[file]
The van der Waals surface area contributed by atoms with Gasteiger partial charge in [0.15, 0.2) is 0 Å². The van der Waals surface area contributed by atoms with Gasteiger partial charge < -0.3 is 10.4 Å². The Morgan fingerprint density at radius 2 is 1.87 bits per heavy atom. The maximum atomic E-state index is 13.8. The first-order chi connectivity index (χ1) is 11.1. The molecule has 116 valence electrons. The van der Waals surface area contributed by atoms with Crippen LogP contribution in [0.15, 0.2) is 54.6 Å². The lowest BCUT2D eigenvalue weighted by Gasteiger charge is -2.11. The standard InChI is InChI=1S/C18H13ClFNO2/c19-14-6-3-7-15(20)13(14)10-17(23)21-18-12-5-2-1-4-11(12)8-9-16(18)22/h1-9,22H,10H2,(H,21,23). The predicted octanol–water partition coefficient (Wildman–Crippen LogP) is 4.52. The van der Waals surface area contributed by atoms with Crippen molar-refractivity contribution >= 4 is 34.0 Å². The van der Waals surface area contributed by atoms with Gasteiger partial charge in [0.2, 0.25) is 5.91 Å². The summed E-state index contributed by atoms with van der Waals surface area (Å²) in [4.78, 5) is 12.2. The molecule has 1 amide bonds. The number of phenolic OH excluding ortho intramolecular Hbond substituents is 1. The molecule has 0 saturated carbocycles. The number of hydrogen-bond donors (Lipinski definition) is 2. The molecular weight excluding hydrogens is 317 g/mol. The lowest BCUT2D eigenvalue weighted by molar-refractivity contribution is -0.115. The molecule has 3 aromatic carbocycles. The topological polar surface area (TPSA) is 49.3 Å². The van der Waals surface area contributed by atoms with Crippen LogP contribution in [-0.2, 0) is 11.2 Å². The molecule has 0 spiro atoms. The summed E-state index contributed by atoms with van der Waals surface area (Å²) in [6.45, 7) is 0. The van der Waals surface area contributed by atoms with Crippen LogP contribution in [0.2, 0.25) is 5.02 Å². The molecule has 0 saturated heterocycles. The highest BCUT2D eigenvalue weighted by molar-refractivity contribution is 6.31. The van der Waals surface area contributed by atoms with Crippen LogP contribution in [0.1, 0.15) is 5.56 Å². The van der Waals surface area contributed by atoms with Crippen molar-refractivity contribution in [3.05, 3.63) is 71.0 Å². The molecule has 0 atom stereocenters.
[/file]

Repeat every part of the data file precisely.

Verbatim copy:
The van der Waals surface area contributed by atoms with Gasteiger partial charge in [0.15, 0.2) is 0 Å². The van der Waals surface area contributed by atoms with Gasteiger partial charge < -0.3 is 10.4 Å². The Morgan fingerprint density at radius 2 is 1.87 bits per heavy atom. The maximum atomic E-state index is 13.8. The first-order chi connectivity index (χ1) is 11.1. The molecule has 116 valence electrons. The van der Waals surface area contributed by atoms with Crippen LogP contribution in [0.15, 0.2) is 54.6 Å². The lowest BCUT2D eigenvalue weighted by Gasteiger charge is -2.11. The standard InChI is InChI=1S/C18H13ClFNO2/c19-14-6-3-7-15(20)13(14)10-17(23)21-18-12-5-2-1-4-11(12)8-9-16(18)22/h1-9,22H,10H2,(H,21,23). The predicted octanol–water partition coefficient (Wildman–Crippen LogP) is 4.52. The van der Waals surface area contributed by atoms with Crippen molar-refractivity contribution >= 4 is 34.0 Å². The van der Waals surface area contributed by atoms with Gasteiger partial charge in [0.2, 0.25) is 5.91 Å². The summed E-state index contributed by atoms with van der Waals surface area (Å²) in [4.78, 5) is 12.2. The molecule has 1 amide bonds. The number of phenolic OH excluding ortho intramolecular Hbond substituents is 1. The molecule has 0 saturated carbocycles. The number of hydrogen-bond donors (Lipinski definition) is 2. The molecular weight excluding hydrogens is 317 g/mol. The lowest BCUT2D eigenvalue weighted by molar-refractivity contribution is -0.115. The molecule has 3 aromatic carbocycles. The topological polar surface area (TPSA) is 49.3 Å². The van der Waals surface area contributed by atoms with Crippen LogP contribution in [-0.2, 0) is 11.2 Å². The molecule has 0 spiro atoms. The summed E-state index contributed by atoms with van der Waals surface area (Å²) in [6.45, 7) is 0. The van der Waals surface area contributed by atoms with Crippen LogP contribution in [0.2, 0.25) is 5.02 Å². The molecule has 0 saturated heterocycles. The highest BCUT2D eigenvalue weighted by molar-refractivity contribution is 6.31. The van der Waals surface area contributed by atoms with Crippen LogP contribution in [0.1, 0.15) is 5.56 Å². The van der Waals surface area contributed by atoms with Crippen molar-refractivity contribution in [3.05, 3.63) is 71.0 Å². The molecule has 0 atom stereocenters.